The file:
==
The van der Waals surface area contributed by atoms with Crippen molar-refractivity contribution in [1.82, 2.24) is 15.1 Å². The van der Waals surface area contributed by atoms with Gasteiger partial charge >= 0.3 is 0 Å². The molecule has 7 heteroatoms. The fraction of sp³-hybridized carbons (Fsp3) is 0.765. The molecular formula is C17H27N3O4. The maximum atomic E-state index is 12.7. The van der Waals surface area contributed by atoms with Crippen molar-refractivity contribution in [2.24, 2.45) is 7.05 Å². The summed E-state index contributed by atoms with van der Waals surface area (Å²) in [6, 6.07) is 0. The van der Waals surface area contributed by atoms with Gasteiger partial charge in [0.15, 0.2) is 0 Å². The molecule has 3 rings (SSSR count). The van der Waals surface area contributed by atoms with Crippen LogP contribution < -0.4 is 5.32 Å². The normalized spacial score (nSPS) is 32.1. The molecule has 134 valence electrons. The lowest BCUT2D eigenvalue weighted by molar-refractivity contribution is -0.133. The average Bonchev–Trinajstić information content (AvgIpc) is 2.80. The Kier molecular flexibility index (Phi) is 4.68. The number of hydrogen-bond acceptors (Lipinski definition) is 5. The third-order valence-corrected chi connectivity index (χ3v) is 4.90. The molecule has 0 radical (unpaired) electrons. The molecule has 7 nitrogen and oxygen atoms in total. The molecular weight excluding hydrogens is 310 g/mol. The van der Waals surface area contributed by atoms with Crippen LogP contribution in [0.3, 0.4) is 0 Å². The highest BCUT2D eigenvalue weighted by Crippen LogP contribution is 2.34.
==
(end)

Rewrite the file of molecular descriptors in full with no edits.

The van der Waals surface area contributed by atoms with Crippen molar-refractivity contribution in [1.82, 2.24) is 15.1 Å². The van der Waals surface area contributed by atoms with Gasteiger partial charge >= 0.3 is 0 Å². The molecule has 7 heteroatoms. The fraction of sp³-hybridized carbons (Fsp3) is 0.765. The molecular formula is C17H27N3O4. The maximum atomic E-state index is 12.7. The van der Waals surface area contributed by atoms with Crippen molar-refractivity contribution in [2.24, 2.45) is 7.05 Å². The summed E-state index contributed by atoms with van der Waals surface area (Å²) in [6, 6.07) is 0. The van der Waals surface area contributed by atoms with Gasteiger partial charge in [0.15, 0.2) is 0 Å². The molecule has 3 rings (SSSR count). The van der Waals surface area contributed by atoms with Crippen LogP contribution < -0.4 is 5.32 Å². The normalized spacial score (nSPS) is 32.1. The molecule has 134 valence electrons. The lowest BCUT2D eigenvalue weighted by molar-refractivity contribution is -0.133. The average Bonchev–Trinajstić information content (AvgIpc) is 2.80. The Kier molecular flexibility index (Phi) is 4.68. The number of hydrogen-bond acceptors (Lipinski definition) is 5. The third-order valence-corrected chi connectivity index (χ3v) is 4.90. The molecule has 0 radical (unpaired) electrons. The molecule has 7 nitrogen and oxygen atoms in total. The molecular weight excluding hydrogens is 310 g/mol. The van der Waals surface area contributed by atoms with Crippen LogP contribution in [0.3, 0.4) is 0 Å². The highest BCUT2D eigenvalue weighted by Crippen LogP contribution is 2.34.